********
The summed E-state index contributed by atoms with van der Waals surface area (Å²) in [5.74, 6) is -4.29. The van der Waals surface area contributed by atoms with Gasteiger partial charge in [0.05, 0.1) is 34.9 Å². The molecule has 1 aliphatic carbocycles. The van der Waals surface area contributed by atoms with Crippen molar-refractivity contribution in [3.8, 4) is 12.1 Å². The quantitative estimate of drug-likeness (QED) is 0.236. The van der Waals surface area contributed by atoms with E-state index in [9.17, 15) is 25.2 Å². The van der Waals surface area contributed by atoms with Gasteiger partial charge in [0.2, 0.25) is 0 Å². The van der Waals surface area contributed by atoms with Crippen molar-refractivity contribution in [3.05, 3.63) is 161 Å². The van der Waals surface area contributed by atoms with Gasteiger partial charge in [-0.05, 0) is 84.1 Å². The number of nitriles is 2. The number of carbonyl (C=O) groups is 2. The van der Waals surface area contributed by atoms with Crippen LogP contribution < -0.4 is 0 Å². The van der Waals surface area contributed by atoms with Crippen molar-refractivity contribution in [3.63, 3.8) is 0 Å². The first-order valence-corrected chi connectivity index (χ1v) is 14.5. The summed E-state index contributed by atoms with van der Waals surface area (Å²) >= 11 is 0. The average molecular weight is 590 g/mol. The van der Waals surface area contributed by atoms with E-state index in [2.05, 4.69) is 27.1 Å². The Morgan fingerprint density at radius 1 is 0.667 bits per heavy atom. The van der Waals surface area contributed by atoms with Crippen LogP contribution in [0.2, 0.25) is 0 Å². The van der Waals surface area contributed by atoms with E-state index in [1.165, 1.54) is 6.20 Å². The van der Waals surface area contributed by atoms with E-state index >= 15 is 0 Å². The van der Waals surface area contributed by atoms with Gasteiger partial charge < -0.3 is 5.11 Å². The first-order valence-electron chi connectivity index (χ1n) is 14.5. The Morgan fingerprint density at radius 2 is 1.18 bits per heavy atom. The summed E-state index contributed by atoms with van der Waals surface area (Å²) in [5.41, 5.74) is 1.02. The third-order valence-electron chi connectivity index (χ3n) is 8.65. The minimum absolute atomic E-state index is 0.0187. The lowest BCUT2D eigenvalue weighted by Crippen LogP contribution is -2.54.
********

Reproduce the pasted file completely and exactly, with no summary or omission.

The summed E-state index contributed by atoms with van der Waals surface area (Å²) in [5.74, 6) is -4.29. The van der Waals surface area contributed by atoms with Gasteiger partial charge in [0.05, 0.1) is 34.9 Å². The molecule has 1 aliphatic carbocycles. The van der Waals surface area contributed by atoms with Crippen molar-refractivity contribution in [3.8, 4) is 12.1 Å². The quantitative estimate of drug-likeness (QED) is 0.236. The van der Waals surface area contributed by atoms with E-state index in [9.17, 15) is 25.2 Å². The van der Waals surface area contributed by atoms with Gasteiger partial charge in [0.2, 0.25) is 0 Å². The van der Waals surface area contributed by atoms with Crippen molar-refractivity contribution in [3.05, 3.63) is 161 Å². The van der Waals surface area contributed by atoms with Gasteiger partial charge in [-0.05, 0) is 84.1 Å². The number of nitriles is 2. The number of carbonyl (C=O) groups is 2. The van der Waals surface area contributed by atoms with Crippen LogP contribution < -0.4 is 0 Å². The van der Waals surface area contributed by atoms with Crippen molar-refractivity contribution in [3.63, 3.8) is 0 Å². The first-order valence-corrected chi connectivity index (χ1v) is 14.5. The summed E-state index contributed by atoms with van der Waals surface area (Å²) >= 11 is 0. The average molecular weight is 590 g/mol. The van der Waals surface area contributed by atoms with E-state index in [2.05, 4.69) is 27.1 Å². The Morgan fingerprint density at radius 1 is 0.667 bits per heavy atom. The van der Waals surface area contributed by atoms with Crippen LogP contribution in [0.2, 0.25) is 0 Å². The van der Waals surface area contributed by atoms with E-state index in [1.165, 1.54) is 6.20 Å². The van der Waals surface area contributed by atoms with E-state index >= 15 is 0 Å². The van der Waals surface area contributed by atoms with Gasteiger partial charge < -0.3 is 5.11 Å². The first-order valence-electron chi connectivity index (χ1n) is 14.5. The Morgan fingerprint density at radius 2 is 1.18 bits per heavy atom. The summed E-state index contributed by atoms with van der Waals surface area (Å²) in [5.41, 5.74) is 1.02. The third-order valence-electron chi connectivity index (χ3n) is 8.65. The minimum absolute atomic E-state index is 0.0187. The lowest BCUT2D eigenvalue weighted by Crippen LogP contribution is -2.54.